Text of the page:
Business

Exporters selling their wares in record-breaking volumes, figures show

Official figures show Northern Ireland companies are shipping more wares to overseas territories
Gary McDonald Business Editor

EXPORT businesses in Northern Ireland had a record-breaking £24.1 billion worth of external sales in 2016, according to latest official figures.

This accounted for more than a third (35 per cent) of firms' total sales of £68.9 billion, which itself was up £1.8 billion (or 2.7 per cent) on the previous year.

Pure exports - that's goods sold outside the UK market - were estimated to be worth £10.1 billion in 2016 (the Brexit referendum took place in June that year), which was an increase of 7.3 per cent over the year and followed a decline in the previous 12-month period.

Indeed exports rose in virtually every global destination targeted by Northern Ireland's growing number of export businesses (an additional 201 firms started selling their wares outside their home patch last year).

Exports to the Republic of Ireland increased by £73m (2.2 per cent) over the year to £3.4bn while sales to Britain jumped £281m to £14bn (up 2 per cent).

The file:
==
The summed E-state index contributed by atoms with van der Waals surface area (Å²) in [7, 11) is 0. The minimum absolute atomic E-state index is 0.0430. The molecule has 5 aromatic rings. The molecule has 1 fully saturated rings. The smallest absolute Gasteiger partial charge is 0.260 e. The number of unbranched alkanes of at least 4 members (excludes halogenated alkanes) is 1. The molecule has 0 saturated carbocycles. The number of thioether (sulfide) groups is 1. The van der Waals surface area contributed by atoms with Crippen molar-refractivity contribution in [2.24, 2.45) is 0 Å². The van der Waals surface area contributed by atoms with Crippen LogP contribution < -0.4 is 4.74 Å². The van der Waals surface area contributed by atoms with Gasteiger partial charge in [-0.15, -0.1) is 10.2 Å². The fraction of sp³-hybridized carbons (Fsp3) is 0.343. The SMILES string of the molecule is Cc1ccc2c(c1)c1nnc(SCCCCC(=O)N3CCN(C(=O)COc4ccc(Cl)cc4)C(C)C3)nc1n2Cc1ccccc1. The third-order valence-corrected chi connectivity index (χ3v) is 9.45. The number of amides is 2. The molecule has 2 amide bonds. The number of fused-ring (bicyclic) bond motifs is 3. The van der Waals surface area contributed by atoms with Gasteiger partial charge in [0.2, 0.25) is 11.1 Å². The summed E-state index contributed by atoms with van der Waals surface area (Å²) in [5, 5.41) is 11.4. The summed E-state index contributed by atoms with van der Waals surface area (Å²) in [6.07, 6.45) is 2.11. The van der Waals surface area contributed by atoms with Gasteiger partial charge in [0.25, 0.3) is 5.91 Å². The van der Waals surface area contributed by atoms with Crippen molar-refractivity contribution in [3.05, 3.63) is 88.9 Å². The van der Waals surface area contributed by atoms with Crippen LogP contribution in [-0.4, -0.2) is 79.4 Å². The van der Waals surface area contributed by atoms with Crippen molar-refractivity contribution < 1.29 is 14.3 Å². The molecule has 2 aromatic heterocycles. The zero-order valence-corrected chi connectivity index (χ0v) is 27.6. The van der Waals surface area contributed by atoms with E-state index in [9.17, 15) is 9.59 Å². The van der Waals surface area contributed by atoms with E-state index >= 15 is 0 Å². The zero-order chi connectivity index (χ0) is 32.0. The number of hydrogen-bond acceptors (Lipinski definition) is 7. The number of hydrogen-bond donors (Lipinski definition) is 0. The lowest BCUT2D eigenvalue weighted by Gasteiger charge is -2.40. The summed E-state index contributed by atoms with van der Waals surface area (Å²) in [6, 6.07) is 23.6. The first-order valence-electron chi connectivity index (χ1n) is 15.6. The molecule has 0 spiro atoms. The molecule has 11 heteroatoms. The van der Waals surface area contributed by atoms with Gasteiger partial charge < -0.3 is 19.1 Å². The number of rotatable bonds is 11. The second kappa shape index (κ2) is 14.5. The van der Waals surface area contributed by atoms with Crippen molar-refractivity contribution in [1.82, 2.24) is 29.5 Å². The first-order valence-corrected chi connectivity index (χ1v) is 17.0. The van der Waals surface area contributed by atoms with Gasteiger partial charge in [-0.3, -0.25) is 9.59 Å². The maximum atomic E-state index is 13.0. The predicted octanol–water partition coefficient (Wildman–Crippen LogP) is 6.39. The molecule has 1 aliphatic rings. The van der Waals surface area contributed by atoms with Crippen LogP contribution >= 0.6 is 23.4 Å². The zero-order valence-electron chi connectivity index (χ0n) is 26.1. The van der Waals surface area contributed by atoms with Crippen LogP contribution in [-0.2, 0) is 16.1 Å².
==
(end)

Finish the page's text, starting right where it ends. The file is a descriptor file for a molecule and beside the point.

Sales to the rest of the EU (excluding Ireland) increased by £200m (9.4 per cent) to £2.3bn, with the Germany and France making up about half of that total (£569m and £489m respectively).

Inside the EU, sales more than doubled to countries like Austria (from £22m to £47m), Slovakia (£4m to £14m) and Croatia (£3m to £6m) and rose too in the likes of Denmark (£48m to £67m) and Poland (£85m to £99m) but fell back in larger markets such as Spain (£178m to £164m) and the Netherlands (£345m to £336m).

In non-EU countries within Europe, Northern Ireland sales fell back significantly in Switzerland (£903m to £736m) but were up in Turkey (£35m to £50m).

Exports to the rest of the world increased by £414m (10.4 per cent) last year to £4.4 billion, with the US by far the north's biggest market in this group (£1.85bn).

Interestingly, Northern Ireland exporters are selling more to far-shore markets like Australia (£136 million worth of goods went Down Under in 2016) and, although a relatively modest market, to New Zealand (sales here jumped from £11m to £18m).

By industry sector, most saw an increase in exports, with food and construction showing the largest increases.

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